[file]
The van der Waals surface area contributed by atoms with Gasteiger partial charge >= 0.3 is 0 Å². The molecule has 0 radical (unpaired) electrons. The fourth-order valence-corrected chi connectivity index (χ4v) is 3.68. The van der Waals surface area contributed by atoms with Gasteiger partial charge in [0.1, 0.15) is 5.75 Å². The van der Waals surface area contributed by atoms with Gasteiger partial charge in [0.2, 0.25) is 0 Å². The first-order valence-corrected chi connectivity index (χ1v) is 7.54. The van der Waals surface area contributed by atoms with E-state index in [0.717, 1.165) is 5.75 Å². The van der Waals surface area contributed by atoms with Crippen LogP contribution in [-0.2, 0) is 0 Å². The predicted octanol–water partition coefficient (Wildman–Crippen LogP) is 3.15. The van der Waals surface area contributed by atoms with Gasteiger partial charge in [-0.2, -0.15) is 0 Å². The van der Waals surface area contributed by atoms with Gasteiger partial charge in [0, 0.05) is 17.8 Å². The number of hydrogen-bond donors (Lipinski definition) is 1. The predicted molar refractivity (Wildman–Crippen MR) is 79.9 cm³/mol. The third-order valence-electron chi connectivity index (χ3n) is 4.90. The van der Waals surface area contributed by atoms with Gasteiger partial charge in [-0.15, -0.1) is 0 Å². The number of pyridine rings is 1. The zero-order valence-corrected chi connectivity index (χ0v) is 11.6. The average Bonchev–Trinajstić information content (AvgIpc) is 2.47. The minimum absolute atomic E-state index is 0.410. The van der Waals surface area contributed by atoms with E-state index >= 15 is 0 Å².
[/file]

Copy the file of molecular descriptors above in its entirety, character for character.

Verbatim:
The van der Waals surface area contributed by atoms with Gasteiger partial charge >= 0.3 is 0 Å². The molecule has 0 radical (unpaired) electrons. The fourth-order valence-corrected chi connectivity index (χ4v) is 3.68. The van der Waals surface area contributed by atoms with Gasteiger partial charge in [0.1, 0.15) is 5.75 Å². The van der Waals surface area contributed by atoms with Gasteiger partial charge in [0.2, 0.25) is 0 Å². The first-order valence-corrected chi connectivity index (χ1v) is 7.54. The van der Waals surface area contributed by atoms with E-state index in [0.717, 1.165) is 5.75 Å². The van der Waals surface area contributed by atoms with Crippen LogP contribution in [-0.2, 0) is 0 Å². The predicted octanol–water partition coefficient (Wildman–Crippen LogP) is 3.15. The van der Waals surface area contributed by atoms with Gasteiger partial charge in [-0.2, -0.15) is 0 Å². The van der Waals surface area contributed by atoms with Gasteiger partial charge in [0, 0.05) is 17.8 Å². The number of hydrogen-bond donors (Lipinski definition) is 1. The predicted molar refractivity (Wildman–Crippen MR) is 79.9 cm³/mol. The third-order valence-electron chi connectivity index (χ3n) is 4.90. The van der Waals surface area contributed by atoms with Gasteiger partial charge in [-0.15, -0.1) is 0 Å². The number of pyridine rings is 1. The zero-order valence-corrected chi connectivity index (χ0v) is 11.6. The average Bonchev–Trinajstić information content (AvgIpc) is 2.47. The minimum absolute atomic E-state index is 0.410. The van der Waals surface area contributed by atoms with E-state index >= 15 is 0 Å².